Type-209 Changbogo-class submarines
By : Jung Sung-ki, Staff Reporter
South Korea is nearing a $1-billion deal with Indonesia to trade two of its 1,300-ton attack submarines and related technology for eight Indonesian-built advanced maritime patrol aircraft, a military source said Monday (30/6).
Arms procurement officials from the two nations, which forged a ``strategic partnership'' in December 2006, will meet next week in Indonesia to sign a memorandum of understanding (MOU) on the proposed deal, the source said.
``The two sides have virtually finalized the deal, as Indonesia accepted our final proposal on June 12 when its vice defense chief was visiting,'' the source privy to the deal told The Korea Times on condition of anonymity.
``As long as there are no other developments, the two sides will sign an MOU during the meeting to implement the project,'' he said.
Unless the MOU is signed during the working-level talks, Defense Minister Lee Sang-hee will address the issue with his Indonesian counterpart when he visits Jakarta this month, he said.
Russia is also competing to sell its submarines to Indonesia by offering a package of weapons systems, including attack and transport helicopters, and armored vehicles, along with cash, he noted.
Under the ``counter-purchase mechanism,'' the source said, South Korea will export two Type-209 Changbogo-class submarines, built by Daewoo Shipbuilding & Marine Engineering in technical cooperation with Germany's Howaldtswerke-Deutsche Werft (HDW), and transfer related technology to Indonesia.
The diesel/electric propulsion sub, measuring 56 meters in length and 5.5 meters in width, can submerge to a depth up to 250 meters and has an underwater endurance of some 15 days. It has a surface speed of 11 knots and can cruise submerged at a speed of 22 knots. The sub can carry up to 33 sailors.
The Korean Navy operates nine Type-209 submarines armed with torpedoes and submarine-to-surface missiles. The per-unit price is more than $200 million.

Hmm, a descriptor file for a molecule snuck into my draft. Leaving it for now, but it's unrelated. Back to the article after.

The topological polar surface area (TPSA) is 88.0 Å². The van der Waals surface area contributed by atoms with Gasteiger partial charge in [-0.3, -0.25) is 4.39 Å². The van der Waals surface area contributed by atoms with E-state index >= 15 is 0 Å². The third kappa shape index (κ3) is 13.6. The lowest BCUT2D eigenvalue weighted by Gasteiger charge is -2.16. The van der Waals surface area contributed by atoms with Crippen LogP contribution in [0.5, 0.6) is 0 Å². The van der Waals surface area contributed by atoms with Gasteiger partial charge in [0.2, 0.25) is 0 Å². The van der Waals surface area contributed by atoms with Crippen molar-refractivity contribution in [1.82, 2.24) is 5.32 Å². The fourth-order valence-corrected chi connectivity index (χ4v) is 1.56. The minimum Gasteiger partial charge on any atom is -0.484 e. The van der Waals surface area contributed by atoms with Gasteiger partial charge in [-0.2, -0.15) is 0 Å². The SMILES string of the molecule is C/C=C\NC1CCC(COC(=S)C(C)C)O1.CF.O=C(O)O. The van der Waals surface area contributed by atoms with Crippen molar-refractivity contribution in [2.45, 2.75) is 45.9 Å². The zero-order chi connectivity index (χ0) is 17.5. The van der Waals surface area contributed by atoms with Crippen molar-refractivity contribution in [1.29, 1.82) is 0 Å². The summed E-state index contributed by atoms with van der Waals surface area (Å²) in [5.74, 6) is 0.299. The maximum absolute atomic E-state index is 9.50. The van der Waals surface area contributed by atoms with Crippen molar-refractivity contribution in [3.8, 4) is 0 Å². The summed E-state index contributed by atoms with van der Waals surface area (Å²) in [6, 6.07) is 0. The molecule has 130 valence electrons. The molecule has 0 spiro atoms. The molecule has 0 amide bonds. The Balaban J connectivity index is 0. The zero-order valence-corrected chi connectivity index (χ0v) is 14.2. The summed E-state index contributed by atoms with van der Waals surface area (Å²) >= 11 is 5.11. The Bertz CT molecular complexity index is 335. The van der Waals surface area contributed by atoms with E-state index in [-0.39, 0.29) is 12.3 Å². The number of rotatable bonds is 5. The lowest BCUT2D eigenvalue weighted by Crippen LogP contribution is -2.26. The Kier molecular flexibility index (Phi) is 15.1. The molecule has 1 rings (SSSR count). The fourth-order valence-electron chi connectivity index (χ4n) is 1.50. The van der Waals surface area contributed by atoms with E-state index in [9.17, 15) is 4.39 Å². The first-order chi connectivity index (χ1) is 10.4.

CN-235 Maritime Patrol Aircraft
In return, Indonesia's arms manufacturer PT Dirgantara Indonesia (PT DI) will deliver eight CN-235 aircraft for maritime patrol operations to Korea as part of offest contracts , the source said, adding the Korea Coast Guard will operate the aircraft.
The CN-235 is a medium-range twin-turbo-prop airplane, jointly developed by Indonesia and Spain, and is widely used by a number of foreign operators, such as the U.S. Coast Guard, Malaysia, Thailand and the United Arab Emirates for maritime patrol, surveillance and troop transport.
The aircraft has a top cruising speed of 509 km/h and can operate at an altitude of 9,145m. It has a range of 5,000 km with maximum fuel and 2870 km with a 4,000-kg payload. A variant for maritime patrol costs some $25 million, said the source.
Korea purchased eight CN-235s for VIP and transport units in the early 2000s in a similar trade deal with Indonesia, which bought a squadron of Korea's indigenous KT-1 Woongbi basic trainer jets and hundreds of military vehicles. The deal was worth $150 million.
The envisaged subs-for-aircraft deal is expected to help boost Korea's defense industry further by resuscitating the production line for Changbogo-class submarines, another source said.
``I believe the deal would be mutually beneficial,'' he said. ``For Korea's part, the submarine exports would not only help raise the low operational capacity of the country's shipbuilders in the future, but also offer more chances to get more submarine contracts from Indonesia and other nations.''
In a move to boost bilateral cooperation in the defense industry, Former President Roh Moo-hyun and his Indonesian counterpart, Susilo Bambang Yodhoyono, issued a joint declaration on “strategic partnership relationship” during a summit in December 2006.
The two leaders agreed to improve cooperation on defense-related technology transfer and joint development.
Last December, South Korea’s rolling stock maker Rotem agreed with Indonesia’s PT.PINDAD on the joint development and production of six-wheel-drive armored vehicles.
Source : koreatimes.co.kr